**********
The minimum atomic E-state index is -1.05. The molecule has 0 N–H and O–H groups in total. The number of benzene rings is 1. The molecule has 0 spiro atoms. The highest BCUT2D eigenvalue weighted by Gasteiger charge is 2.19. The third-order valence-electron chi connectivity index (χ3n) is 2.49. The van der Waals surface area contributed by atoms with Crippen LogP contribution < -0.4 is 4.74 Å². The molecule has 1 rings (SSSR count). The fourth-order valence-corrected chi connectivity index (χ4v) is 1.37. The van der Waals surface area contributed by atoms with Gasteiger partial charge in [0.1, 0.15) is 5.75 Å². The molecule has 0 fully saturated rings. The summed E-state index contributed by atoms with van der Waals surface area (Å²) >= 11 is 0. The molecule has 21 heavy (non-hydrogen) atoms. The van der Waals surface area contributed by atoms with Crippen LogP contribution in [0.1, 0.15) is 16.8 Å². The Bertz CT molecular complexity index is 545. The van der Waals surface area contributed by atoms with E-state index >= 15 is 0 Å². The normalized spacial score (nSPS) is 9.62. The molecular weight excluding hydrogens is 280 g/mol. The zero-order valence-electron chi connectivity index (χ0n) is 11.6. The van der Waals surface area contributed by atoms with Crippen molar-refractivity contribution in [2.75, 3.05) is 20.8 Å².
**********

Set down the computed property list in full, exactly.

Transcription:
The minimum atomic E-state index is -1.05. The molecule has 0 N–H and O–H groups in total. The number of benzene rings is 1. The molecule has 0 spiro atoms. The highest BCUT2D eigenvalue weighted by Gasteiger charge is 2.19. The third-order valence-electron chi connectivity index (χ3n) is 2.49. The van der Waals surface area contributed by atoms with Crippen LogP contribution < -0.4 is 4.74 Å². The molecule has 1 rings (SSSR count). The fourth-order valence-corrected chi connectivity index (χ4v) is 1.37. The van der Waals surface area contributed by atoms with Gasteiger partial charge in [0.1, 0.15) is 5.75 Å². The molecule has 0 fully saturated rings. The summed E-state index contributed by atoms with van der Waals surface area (Å²) >= 11 is 0. The molecule has 21 heavy (non-hydrogen) atoms. The van der Waals surface area contributed by atoms with Crippen LogP contribution in [0.1, 0.15) is 16.8 Å². The Bertz CT molecular complexity index is 545. The van der Waals surface area contributed by atoms with E-state index >= 15 is 0 Å². The normalized spacial score (nSPS) is 9.62. The molecular weight excluding hydrogens is 280 g/mol. The zero-order valence-electron chi connectivity index (χ0n) is 11.6. The van der Waals surface area contributed by atoms with Crippen molar-refractivity contribution in [2.75, 3.05) is 20.8 Å².